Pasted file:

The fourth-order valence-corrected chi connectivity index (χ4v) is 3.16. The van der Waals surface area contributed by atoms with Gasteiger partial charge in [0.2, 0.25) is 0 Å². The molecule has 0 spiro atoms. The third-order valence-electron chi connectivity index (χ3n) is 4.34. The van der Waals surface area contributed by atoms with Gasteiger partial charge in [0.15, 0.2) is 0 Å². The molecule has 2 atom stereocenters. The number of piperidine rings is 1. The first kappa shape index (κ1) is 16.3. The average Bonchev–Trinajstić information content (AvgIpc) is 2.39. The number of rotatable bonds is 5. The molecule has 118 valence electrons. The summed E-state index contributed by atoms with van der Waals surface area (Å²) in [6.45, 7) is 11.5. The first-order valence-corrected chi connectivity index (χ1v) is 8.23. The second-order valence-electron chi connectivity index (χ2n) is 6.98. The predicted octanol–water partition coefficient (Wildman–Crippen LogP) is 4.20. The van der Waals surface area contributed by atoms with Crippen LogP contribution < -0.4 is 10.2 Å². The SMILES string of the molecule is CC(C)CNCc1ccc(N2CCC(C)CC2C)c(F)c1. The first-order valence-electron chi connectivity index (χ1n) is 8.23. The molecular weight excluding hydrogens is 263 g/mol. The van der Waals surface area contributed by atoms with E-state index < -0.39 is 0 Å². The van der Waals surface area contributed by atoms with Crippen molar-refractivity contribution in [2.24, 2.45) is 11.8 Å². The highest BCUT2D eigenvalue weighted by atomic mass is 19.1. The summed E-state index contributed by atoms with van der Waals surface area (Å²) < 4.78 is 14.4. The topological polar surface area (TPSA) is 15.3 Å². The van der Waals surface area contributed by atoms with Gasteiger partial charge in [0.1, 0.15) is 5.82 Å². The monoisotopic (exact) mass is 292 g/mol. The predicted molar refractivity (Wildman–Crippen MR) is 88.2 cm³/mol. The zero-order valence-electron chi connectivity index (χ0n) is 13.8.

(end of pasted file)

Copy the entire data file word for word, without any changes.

The fourth-order valence-corrected chi connectivity index (χ4v) is 3.16. The van der Waals surface area contributed by atoms with Gasteiger partial charge in [0.2, 0.25) is 0 Å². The molecule has 0 spiro atoms. The third-order valence-electron chi connectivity index (χ3n) is 4.34. The van der Waals surface area contributed by atoms with Gasteiger partial charge in [0.15, 0.2) is 0 Å². The molecule has 2 atom stereocenters. The number of piperidine rings is 1. The first kappa shape index (κ1) is 16.3. The average Bonchev–Trinajstić information content (AvgIpc) is 2.39. The number of rotatable bonds is 5. The molecule has 118 valence electrons. The summed E-state index contributed by atoms with van der Waals surface area (Å²) in [6.45, 7) is 11.5. The first-order valence-corrected chi connectivity index (χ1v) is 8.23. The second-order valence-electron chi connectivity index (χ2n) is 6.98. The predicted octanol–water partition coefficient (Wildman–Crippen LogP) is 4.20. The van der Waals surface area contributed by atoms with Crippen LogP contribution < -0.4 is 10.2 Å². The SMILES string of the molecule is CC(C)CNCc1ccc(N2CCC(C)CC2C)c(F)c1. The first-order valence-electron chi connectivity index (χ1n) is 8.23. The molecular weight excluding hydrogens is 263 g/mol. The van der Waals surface area contributed by atoms with E-state index < -0.39 is 0 Å². The van der Waals surface area contributed by atoms with Crippen molar-refractivity contribution in [2.24, 2.45) is 11.8 Å². The highest BCUT2D eigenvalue weighted by atomic mass is 19.1. The summed E-state index contributed by atoms with van der Waals surface area (Å²) < 4.78 is 14.4. The topological polar surface area (TPSA) is 15.3 Å². The van der Waals surface area contributed by atoms with Gasteiger partial charge in [0.1, 0.15) is 5.82 Å². The monoisotopic (exact) mass is 292 g/mol. The predicted molar refractivity (Wildman–Crippen MR) is 88.2 cm³/mol. The zero-order valence-electron chi connectivity index (χ0n) is 13.8.